It was the first week of November 1981, and the price of a first-class U.S. stamp had just jumped to 20 cents, a 5-cent bump from only eight months earlier.
That’s the week when I planted my entrepreneurial roots–as well as my passion for helping start-ups gain marketing and public relations exposure. What got it all started was a little rubber ball that Walter Fender hurled onto the roof of Furnace Brook Middle School in Marshfield, Ma.
I was in the 8th grade, on a lunch-hour break in the parking lot by the cafeteria, when Walter, unaware that the ball was mine, gave it the heave-ho. His apology came in the form of a quarter that he pulled out of his pocket and thrust into my hand.
My mom’s birthday was only days away and I resolved to try selling bubble gum to raise money for the most thoughtful purchase I could imagine at the time: a book of 20 stamps, for a whopping expenditure of four dollars.
I bought a pack of Bubble Yum that afternoon, containing five pieces. The next day, I sold them for 10 cents each and then returned to the same drugstore to invest 50 cents in two packs of gum. The following day–my third in business–I boosted my gross receipts to one dollar, at which point I bought four packs, made $2 in sales, and then–you guessed it–bought eight packs with my entire fortune.
After that first week, I found eight packs of gum to be the extent of my fellow students’ chewing-gum demand. A few months later, I branched out, quite by accident, into Starburst fruit chews for a nickel apiece. That diversification boosted my daily net profit from $2 to $5.
By the end of the school year, I had parlayed that 25-cent “angel investment” into $500 of profits that paid for two summer basketball camps and helped my mom purchase a car. For this 13-year-old kid, the journey that began with a desire to buy a simple birthday gift had left an indelible stamp.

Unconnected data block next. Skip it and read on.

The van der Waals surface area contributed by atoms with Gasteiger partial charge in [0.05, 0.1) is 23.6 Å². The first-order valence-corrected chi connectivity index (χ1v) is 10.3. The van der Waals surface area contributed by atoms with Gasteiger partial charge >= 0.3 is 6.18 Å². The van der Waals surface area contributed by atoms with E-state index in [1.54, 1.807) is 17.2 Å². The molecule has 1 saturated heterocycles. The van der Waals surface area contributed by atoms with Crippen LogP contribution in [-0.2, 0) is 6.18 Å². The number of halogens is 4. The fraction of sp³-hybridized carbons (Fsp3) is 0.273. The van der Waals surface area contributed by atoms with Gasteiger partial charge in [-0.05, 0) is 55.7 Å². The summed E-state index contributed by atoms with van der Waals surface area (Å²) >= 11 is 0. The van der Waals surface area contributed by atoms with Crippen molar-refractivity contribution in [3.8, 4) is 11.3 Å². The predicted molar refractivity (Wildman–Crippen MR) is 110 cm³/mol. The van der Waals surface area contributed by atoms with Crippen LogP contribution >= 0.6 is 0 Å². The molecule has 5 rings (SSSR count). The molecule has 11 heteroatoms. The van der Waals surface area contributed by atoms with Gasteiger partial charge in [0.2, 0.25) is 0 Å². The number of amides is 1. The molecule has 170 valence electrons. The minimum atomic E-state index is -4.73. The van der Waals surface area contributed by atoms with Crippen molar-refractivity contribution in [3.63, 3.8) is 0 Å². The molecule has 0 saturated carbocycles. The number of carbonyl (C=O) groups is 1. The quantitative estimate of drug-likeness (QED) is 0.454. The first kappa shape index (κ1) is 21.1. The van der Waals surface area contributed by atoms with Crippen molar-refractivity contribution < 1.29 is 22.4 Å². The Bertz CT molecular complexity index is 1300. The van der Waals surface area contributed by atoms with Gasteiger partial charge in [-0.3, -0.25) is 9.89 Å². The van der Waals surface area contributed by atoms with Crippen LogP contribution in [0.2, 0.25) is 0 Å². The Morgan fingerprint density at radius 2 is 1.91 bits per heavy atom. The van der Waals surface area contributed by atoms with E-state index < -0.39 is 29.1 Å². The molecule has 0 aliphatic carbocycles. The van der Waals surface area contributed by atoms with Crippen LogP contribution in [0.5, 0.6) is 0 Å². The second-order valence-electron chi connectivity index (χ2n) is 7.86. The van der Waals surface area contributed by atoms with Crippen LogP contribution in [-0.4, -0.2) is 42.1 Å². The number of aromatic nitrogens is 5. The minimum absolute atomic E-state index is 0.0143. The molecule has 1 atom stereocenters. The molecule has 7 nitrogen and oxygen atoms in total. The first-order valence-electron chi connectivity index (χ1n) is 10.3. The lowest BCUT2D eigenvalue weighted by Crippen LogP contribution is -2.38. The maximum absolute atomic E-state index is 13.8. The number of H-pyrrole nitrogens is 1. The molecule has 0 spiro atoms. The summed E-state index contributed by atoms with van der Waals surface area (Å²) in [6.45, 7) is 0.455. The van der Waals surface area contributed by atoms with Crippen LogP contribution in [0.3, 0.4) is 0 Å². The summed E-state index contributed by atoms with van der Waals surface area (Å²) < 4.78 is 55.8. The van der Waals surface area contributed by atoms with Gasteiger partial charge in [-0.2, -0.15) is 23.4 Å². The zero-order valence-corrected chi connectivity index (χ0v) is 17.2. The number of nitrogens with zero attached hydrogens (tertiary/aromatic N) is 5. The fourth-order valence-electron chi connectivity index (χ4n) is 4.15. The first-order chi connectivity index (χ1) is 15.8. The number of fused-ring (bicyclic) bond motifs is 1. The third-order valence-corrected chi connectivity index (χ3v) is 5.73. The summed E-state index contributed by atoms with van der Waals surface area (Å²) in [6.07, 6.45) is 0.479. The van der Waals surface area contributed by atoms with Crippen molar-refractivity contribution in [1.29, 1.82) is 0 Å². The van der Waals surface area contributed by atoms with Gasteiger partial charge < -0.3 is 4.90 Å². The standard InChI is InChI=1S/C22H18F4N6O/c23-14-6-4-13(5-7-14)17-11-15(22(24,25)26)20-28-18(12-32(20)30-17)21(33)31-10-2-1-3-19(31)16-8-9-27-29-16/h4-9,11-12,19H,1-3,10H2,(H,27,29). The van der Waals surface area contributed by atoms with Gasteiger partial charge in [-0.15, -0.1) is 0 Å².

Having that entrepreneurial experience was the seed that has blossomed into self-employment for the past 14 years. And since launching my own public relations practice in 2005, helping entrepreneurs start their own businesses has been one of the great privileges of my work.
One of the main reasons why I treasure the opportunity to work with entrepreneurs is that it enables me to make a significant difference during a formative, even vulnerable, stage of their efforts.
In its early days, a business is like a baby—unable to survive without hands-on support on a regular basis. It’s only fitting that, within the business realm, investing and re-investing in your own fledgling enterprise is referred to as “feeding the baby.”
When I get started with an entrepreneur, he or she often has only a very rough written summary of who they are, what service they provide and other basic elements of their story. Sometimes, they don’t even have that much.
Even if they have a few hundred words, and upwards of a few thousand, that strive to explain what makes them distinctive in the marketplace (and thereby newsworthy), rarely is it very close to what they need in order to capture media interest.
One current client with a different brand of entrepreneurialism is Duane Hughes, a fellow Oak Parker. Through a program that he has dubbed R U PHIL? (an acronym for “Are You Playing Hurt in Life?”), his passion is to raise awareness about child sexual abuse, and to help others, like him, who are survivors of that scourge.
In the past week, the Oak Leaves has featured Hughes, and other media outlets are also expressing interest. The news release tied in his background as a football player at Oregon State, and you can see that piece on Hughes and R U PHIL? here at TribLocal.
That brings us to another key reason why I so enjoy working with entrepreneurs: it affords me the opportunity to play a significant role in shaping their story.
Over the years, I have helped individuals who are getting going in an array of fields: mortgage banking, exotic women’s accessories, public speaking, integrative health membership, a statewide political campaign, and more.
In each instance, they were starting, more or less, with a blank slate. It’s exciting to play a key role in articulating their story and how it has a distinct place in the broader landscape of whatever corner of the world they are in.
So far, nobody has been in the bubble gum or candy distribution business—but in the Chicago PR and marketing field, where there’s something new emerging all the time, don’t rule it out in the future.